had a house inspection done and the inspector told that Irregular materials were used, I am attaching a pic. how much work is it to repair it? is it a easy fix? Thank you
I am leaving as a comment because I believe it is a code violation to tie the condensate drain into the T&P valve for a water heater, I know it is a violation in Oregon maybe not everywhere.– Ed BealMay 7, 2019 at 18:45
I'll try to break down what the inspector is describing. Keep in mind that these inspection reports will show "defects" that are simply things that do not meet certain recommendations they look for. They may not be up to code, etc. The problem with some inspection reports is all defects are called out in the same way. One defect can be seriously dangerous while another on is merely an annoyance. Understanding why it is considered a defect is the most important thing.
You basically have two issues. The first is that the A/C condensate drain is tied into the temperature and pressure relief overflow for the water heater. Imagine the pressure and temperature in the heater rises to a dangerous level and the valve activates. That's going to force scalding hot water to flood your air conditioner because they are both connected. The A/C housing will leak and the PVC pipe will not stand up to the temperature or pressure for long. This is not the way it should be done. The A/C condensate drain should flow into a nearby drain pipe. It's common for it to tie into a bathroom sink drain or similar.
The second issue is a little less clear, but we can assume it's related to the first. The inspector is saying that there is not a proper overflow drain to the outside for the water heater. This could be because the overflow doesn't run all the way outside, but since the condensate drains there it probably does drain outside or into the sewer. He probably means the overflow drain isn't functional because of how its tied into the A/C.
So, if you have a gas water heater, and you don't have access to a proper drain, you can get a special gas valve like the Watts 210-5. This is a temperature sensitive valve that will cut off the gas supply to the water heater if it gets too hot. The idea is that cutting off the gas stops the dangerous heating of water without it getting to the point of blowing water out of the TPR valve that doesn't have a proper drain.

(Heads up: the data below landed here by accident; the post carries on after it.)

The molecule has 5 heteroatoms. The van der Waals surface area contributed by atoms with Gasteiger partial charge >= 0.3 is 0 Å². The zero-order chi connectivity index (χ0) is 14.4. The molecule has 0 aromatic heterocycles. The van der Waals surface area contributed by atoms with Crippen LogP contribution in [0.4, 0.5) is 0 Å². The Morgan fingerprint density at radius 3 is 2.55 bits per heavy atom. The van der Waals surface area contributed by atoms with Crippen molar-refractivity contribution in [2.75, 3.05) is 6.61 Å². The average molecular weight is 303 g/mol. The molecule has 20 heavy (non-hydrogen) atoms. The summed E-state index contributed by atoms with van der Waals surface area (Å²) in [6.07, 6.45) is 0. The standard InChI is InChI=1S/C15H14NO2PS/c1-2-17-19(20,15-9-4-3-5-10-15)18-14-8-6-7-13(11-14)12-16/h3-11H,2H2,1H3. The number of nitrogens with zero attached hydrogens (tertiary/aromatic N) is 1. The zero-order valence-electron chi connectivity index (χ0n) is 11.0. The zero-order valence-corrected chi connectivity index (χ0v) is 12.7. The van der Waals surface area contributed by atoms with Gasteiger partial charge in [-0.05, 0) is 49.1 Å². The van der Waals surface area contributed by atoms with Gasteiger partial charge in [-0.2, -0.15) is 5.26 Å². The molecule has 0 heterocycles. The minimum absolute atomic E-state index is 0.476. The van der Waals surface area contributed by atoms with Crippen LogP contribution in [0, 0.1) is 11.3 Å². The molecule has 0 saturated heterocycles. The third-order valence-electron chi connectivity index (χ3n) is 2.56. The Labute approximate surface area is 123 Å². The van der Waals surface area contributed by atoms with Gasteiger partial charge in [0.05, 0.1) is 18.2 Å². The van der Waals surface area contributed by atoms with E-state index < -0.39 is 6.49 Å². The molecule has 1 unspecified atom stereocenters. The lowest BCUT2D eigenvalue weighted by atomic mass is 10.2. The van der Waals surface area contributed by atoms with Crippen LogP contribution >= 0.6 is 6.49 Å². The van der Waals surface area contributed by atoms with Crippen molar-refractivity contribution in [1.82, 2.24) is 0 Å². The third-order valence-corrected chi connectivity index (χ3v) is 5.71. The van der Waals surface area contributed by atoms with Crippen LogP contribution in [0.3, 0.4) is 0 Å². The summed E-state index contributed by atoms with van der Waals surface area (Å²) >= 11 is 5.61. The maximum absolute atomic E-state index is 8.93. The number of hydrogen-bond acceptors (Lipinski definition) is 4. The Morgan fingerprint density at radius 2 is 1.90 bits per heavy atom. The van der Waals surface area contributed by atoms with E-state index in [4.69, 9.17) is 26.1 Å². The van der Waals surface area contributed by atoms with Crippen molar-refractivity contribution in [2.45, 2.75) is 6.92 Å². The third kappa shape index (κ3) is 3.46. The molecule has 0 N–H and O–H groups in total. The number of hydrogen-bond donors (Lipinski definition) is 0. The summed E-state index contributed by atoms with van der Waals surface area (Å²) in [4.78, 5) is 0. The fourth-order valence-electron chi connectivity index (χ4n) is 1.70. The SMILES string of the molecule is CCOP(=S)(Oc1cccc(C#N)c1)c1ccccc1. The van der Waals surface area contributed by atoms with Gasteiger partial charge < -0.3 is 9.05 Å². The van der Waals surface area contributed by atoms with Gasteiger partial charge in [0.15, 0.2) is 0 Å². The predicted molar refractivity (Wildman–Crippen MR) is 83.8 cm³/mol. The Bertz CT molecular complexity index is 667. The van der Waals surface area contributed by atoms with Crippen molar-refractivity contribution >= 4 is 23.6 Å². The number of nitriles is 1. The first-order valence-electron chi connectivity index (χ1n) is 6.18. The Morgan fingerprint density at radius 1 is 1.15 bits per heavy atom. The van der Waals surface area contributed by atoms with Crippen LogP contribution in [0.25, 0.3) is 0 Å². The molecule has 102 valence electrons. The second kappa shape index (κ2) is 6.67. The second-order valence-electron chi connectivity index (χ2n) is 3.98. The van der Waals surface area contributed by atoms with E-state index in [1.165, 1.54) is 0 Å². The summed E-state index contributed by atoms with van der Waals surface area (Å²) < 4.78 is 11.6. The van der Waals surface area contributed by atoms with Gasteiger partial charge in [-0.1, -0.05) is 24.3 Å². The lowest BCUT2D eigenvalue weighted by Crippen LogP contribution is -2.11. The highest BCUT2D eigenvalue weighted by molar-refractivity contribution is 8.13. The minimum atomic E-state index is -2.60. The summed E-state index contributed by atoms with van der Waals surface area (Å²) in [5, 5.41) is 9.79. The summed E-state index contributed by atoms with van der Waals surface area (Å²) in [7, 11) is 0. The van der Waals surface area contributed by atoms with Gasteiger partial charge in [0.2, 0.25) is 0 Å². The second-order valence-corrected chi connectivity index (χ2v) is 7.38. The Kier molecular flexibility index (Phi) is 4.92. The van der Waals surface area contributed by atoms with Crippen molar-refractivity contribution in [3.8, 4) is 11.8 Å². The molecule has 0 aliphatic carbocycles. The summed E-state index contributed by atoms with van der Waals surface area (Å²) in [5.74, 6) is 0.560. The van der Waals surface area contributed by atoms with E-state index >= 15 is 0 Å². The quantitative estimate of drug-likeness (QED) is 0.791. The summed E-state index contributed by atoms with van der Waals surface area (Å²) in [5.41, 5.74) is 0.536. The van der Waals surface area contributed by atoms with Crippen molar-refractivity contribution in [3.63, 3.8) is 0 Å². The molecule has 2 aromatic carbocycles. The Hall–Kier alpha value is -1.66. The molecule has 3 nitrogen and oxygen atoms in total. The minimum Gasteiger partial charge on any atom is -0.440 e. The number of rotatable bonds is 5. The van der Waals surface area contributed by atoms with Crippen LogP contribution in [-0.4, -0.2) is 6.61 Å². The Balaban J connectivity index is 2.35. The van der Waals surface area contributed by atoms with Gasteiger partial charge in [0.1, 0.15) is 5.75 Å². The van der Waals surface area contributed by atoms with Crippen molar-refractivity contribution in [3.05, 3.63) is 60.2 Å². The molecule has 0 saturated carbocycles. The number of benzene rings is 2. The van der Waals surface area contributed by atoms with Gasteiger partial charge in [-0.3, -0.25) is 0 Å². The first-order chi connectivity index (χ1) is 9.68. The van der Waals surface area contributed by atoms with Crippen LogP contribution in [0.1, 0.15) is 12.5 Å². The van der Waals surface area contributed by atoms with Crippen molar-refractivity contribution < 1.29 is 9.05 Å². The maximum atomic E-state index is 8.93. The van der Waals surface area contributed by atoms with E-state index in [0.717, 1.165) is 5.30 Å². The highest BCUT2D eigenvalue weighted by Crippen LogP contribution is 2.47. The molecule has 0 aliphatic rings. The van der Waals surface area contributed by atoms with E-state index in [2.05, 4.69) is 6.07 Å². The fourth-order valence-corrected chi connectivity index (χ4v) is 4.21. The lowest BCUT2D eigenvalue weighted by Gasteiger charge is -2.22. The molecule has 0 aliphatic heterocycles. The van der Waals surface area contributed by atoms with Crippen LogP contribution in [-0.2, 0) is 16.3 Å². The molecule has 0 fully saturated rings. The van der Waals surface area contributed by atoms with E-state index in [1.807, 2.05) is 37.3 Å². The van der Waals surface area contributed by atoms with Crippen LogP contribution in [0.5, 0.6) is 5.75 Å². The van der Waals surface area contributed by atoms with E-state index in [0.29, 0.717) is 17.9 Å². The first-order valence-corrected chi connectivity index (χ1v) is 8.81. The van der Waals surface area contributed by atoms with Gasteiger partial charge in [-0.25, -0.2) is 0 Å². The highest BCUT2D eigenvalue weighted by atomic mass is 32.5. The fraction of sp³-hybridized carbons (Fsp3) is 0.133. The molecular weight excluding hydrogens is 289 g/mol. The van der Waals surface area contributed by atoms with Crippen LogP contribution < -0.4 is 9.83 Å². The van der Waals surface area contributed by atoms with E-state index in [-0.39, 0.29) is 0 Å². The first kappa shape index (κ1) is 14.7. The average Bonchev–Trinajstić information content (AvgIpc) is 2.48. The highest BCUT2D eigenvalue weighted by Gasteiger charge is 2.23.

The Watts valve seems to be pretty expensive - online prices range from $250 to $400. On top of that you will need some additional gas piping, and if someone else is installing it, you could be in the $800 neighborhood pretty quickly. Also if the water heater is old then any time you mess around with the pipe fittings going into the tank, you have a chance of doing irreparable damage if they are corroded (have to replace the water heater).
If the copper overflow pipe does go outside, then rerouting the PVC A/C condensate drain could be cheaper.
Thank you, the owner wanted to give u a 500 credit for repairs not just for this but for other repairs as well. May 7, 2019 at 19:08
@LuisEscobar, you can show this page to a local plumber and get a better estimate, but water heater work gets expensive because of the codes involved and how they have changed over the years (in my area anyway). You might be able to DIY this for $500 if you're very handy, but I think you're safe to ask for more of a credit on this alone. Of course, you know how the buying process goes - they don't have to give anything.– JPhi1618May 7, 2019 at 19:11
@LuisEscobar, if possible, see where that copper pipe leads. Make sure it goes outside to a safe draining location. Those TPR valves do leak, so even if this doesn't turn into a catastrophic failure, a water heater without a drain can still cause an expensive mess from a relatively slow TPR leak.– JPhi1618May 7, 2019 at 19:13